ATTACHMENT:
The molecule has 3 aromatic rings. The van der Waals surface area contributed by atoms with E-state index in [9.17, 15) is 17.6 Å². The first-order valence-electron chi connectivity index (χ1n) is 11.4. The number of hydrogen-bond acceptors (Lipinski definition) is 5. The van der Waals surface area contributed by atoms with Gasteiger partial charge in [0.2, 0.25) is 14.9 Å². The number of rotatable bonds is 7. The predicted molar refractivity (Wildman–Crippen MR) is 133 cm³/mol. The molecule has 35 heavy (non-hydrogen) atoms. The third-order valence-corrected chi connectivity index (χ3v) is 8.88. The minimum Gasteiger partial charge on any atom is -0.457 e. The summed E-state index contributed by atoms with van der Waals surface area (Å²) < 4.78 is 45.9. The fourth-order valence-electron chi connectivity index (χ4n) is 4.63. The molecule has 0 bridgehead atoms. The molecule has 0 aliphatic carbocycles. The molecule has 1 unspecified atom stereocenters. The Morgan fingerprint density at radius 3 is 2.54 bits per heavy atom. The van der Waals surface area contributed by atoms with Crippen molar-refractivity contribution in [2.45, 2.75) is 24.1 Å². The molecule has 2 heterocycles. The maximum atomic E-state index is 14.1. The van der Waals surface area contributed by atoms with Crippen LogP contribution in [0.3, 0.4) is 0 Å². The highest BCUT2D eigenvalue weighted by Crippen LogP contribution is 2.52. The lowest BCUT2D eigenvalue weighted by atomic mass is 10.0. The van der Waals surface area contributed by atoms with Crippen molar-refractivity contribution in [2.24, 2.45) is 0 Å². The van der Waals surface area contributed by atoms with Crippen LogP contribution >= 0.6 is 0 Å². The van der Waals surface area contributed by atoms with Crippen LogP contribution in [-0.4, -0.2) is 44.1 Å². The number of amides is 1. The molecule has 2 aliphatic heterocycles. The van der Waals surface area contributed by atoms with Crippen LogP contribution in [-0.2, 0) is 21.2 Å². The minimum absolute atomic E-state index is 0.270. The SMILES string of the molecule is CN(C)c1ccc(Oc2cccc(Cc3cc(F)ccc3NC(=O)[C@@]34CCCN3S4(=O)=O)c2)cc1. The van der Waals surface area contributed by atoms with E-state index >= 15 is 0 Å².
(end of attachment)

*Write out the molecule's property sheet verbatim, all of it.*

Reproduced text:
The molecule has 3 aromatic rings. The van der Waals surface area contributed by atoms with E-state index in [9.17, 15) is 17.6 Å². The first-order valence-electron chi connectivity index (χ1n) is 11.4. The number of hydrogen-bond acceptors (Lipinski definition) is 5. The van der Waals surface area contributed by atoms with Gasteiger partial charge in [0.2, 0.25) is 14.9 Å². The number of rotatable bonds is 7. The predicted molar refractivity (Wildman–Crippen MR) is 133 cm³/mol. The molecule has 35 heavy (non-hydrogen) atoms. The third-order valence-corrected chi connectivity index (χ3v) is 8.88. The minimum Gasteiger partial charge on any atom is -0.457 e. The summed E-state index contributed by atoms with van der Waals surface area (Å²) < 4.78 is 45.9. The fourth-order valence-electron chi connectivity index (χ4n) is 4.63. The molecule has 0 bridgehead atoms. The molecule has 0 aliphatic carbocycles. The molecule has 1 unspecified atom stereocenters. The Morgan fingerprint density at radius 3 is 2.54 bits per heavy atom. The van der Waals surface area contributed by atoms with Crippen molar-refractivity contribution in [2.45, 2.75) is 24.1 Å². The molecule has 2 heterocycles. The maximum atomic E-state index is 14.1. The van der Waals surface area contributed by atoms with Crippen LogP contribution in [0.3, 0.4) is 0 Å². The highest BCUT2D eigenvalue weighted by Crippen LogP contribution is 2.52. The lowest BCUT2D eigenvalue weighted by atomic mass is 10.0. The van der Waals surface area contributed by atoms with Crippen molar-refractivity contribution in [2.24, 2.45) is 0 Å². The van der Waals surface area contributed by atoms with Crippen LogP contribution >= 0.6 is 0 Å². The van der Waals surface area contributed by atoms with Crippen LogP contribution in [-0.4, -0.2) is 44.1 Å². The number of amides is 1. The molecule has 2 aliphatic heterocycles. The van der Waals surface area contributed by atoms with Crippen LogP contribution in [-0.2, 0) is 21.2 Å². The minimum absolute atomic E-state index is 0.270. The SMILES string of the molecule is CN(C)c1ccc(Oc2cccc(Cc3cc(F)ccc3NC(=O)[C@@]34CCCN3S4(=O)=O)c2)cc1. The van der Waals surface area contributed by atoms with E-state index >= 15 is 0 Å².